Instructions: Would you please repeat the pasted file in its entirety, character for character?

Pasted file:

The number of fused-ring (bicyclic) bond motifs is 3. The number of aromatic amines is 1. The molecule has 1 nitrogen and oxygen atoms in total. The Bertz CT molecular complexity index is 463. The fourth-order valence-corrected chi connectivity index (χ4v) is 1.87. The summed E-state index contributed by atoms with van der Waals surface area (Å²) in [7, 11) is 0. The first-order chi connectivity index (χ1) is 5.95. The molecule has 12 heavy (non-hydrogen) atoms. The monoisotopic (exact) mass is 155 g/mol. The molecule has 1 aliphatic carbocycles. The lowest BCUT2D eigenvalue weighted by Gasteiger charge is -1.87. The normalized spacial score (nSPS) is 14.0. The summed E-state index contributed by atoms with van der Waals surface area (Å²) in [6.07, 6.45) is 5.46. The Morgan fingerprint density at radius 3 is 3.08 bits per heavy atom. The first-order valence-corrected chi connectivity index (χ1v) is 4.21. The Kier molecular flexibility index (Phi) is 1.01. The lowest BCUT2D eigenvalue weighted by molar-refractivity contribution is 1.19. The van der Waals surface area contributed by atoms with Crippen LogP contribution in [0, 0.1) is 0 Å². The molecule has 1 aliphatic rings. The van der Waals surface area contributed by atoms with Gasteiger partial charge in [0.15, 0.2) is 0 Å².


The number of fused-ring (bicyclic) bond motifs is 3. The number of aromatic amines is 1. The molecule has 1 nitrogen and oxygen atoms in total. The Bertz CT molecular complexity index is 463. The fourth-order valence-corrected chi connectivity index (χ4v) is 1.87. The summed E-state index contributed by atoms with van der Waals surface area (Å²) in [7, 11) is 0. The first-order chi connectivity index (χ1) is 5.95. The molecule has 12 heavy (non-hydrogen) atoms. The monoisotopic (exact) mass is 155 g/mol. The molecule has 1 aliphatic carbocycles. The lowest BCUT2D eigenvalue weighted by Gasteiger charge is -1.87. The normalized spacial score (nSPS) is 14.0. The summed E-state index contributed by atoms with van der Waals surface area (Å²) in [6.07, 6.45) is 5.46. The Morgan fingerprint density at radius 3 is 3.08 bits per heavy atom. The first-order valence-corrected chi connectivity index (χ1v) is 4.21. The Kier molecular flexibility index (Phi) is 1.01. The lowest BCUT2D eigenvalue weighted by molar-refractivity contribution is 1.19. The van der Waals surface area contributed by atoms with Crippen LogP contribution in [0, 0.1) is 0 Å². The molecule has 1 aliphatic rings. The van der Waals surface area contributed by atoms with Gasteiger partial charge in [0.15, 0.2) is 0 Å².